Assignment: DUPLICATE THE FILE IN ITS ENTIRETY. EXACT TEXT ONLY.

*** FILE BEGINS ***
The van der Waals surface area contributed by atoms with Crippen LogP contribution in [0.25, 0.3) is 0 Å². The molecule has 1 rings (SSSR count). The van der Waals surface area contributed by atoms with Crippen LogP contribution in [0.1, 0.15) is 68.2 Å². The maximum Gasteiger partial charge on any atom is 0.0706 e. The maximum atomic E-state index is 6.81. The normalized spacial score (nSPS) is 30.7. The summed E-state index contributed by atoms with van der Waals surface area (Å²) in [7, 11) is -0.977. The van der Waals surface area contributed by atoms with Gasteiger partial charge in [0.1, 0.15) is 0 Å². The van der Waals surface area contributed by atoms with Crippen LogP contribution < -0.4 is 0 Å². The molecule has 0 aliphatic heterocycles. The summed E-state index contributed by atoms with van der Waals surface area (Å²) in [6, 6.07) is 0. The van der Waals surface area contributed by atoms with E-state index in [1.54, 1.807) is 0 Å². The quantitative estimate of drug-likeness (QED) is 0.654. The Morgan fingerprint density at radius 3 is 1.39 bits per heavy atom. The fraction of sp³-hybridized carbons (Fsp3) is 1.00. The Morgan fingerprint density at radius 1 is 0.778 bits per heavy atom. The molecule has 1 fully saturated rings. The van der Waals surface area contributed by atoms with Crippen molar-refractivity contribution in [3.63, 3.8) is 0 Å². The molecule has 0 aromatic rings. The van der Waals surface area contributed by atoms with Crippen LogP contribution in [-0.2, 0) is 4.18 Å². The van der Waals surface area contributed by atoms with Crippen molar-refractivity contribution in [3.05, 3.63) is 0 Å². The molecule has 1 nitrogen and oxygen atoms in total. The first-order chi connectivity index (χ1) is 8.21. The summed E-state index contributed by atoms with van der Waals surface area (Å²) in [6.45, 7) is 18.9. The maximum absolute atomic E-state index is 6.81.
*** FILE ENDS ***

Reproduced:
The van der Waals surface area contributed by atoms with Crippen LogP contribution in [0.25, 0.3) is 0 Å². The molecule has 1 rings (SSSR count). The van der Waals surface area contributed by atoms with Crippen LogP contribution in [0.1, 0.15) is 68.2 Å². The maximum Gasteiger partial charge on any atom is 0.0706 e. The maximum atomic E-state index is 6.81. The normalized spacial score (nSPS) is 30.7. The summed E-state index contributed by atoms with van der Waals surface area (Å²) in [7, 11) is -0.977. The van der Waals surface area contributed by atoms with Gasteiger partial charge in [0.1, 0.15) is 0 Å². The van der Waals surface area contributed by atoms with Crippen LogP contribution < -0.4 is 0 Å². The molecule has 0 aliphatic heterocycles. The summed E-state index contributed by atoms with van der Waals surface area (Å²) in [6, 6.07) is 0. The van der Waals surface area contributed by atoms with E-state index in [1.54, 1.807) is 0 Å². The quantitative estimate of drug-likeness (QED) is 0.654. The Morgan fingerprint density at radius 3 is 1.39 bits per heavy atom. The fraction of sp³-hybridized carbons (Fsp3) is 1.00. The Morgan fingerprint density at radius 1 is 0.778 bits per heavy atom. The molecule has 1 fully saturated rings. The van der Waals surface area contributed by atoms with Crippen molar-refractivity contribution in [3.63, 3.8) is 0 Å². The molecule has 0 aromatic rings. The van der Waals surface area contributed by atoms with Crippen LogP contribution in [-0.2, 0) is 4.18 Å². The van der Waals surface area contributed by atoms with Crippen molar-refractivity contribution in [3.05, 3.63) is 0 Å². The molecule has 1 nitrogen and oxygen atoms in total. The first-order chi connectivity index (χ1) is 8.21. The summed E-state index contributed by atoms with van der Waals surface area (Å²) in [6.45, 7) is 18.9. The maximum absolute atomic E-state index is 6.81.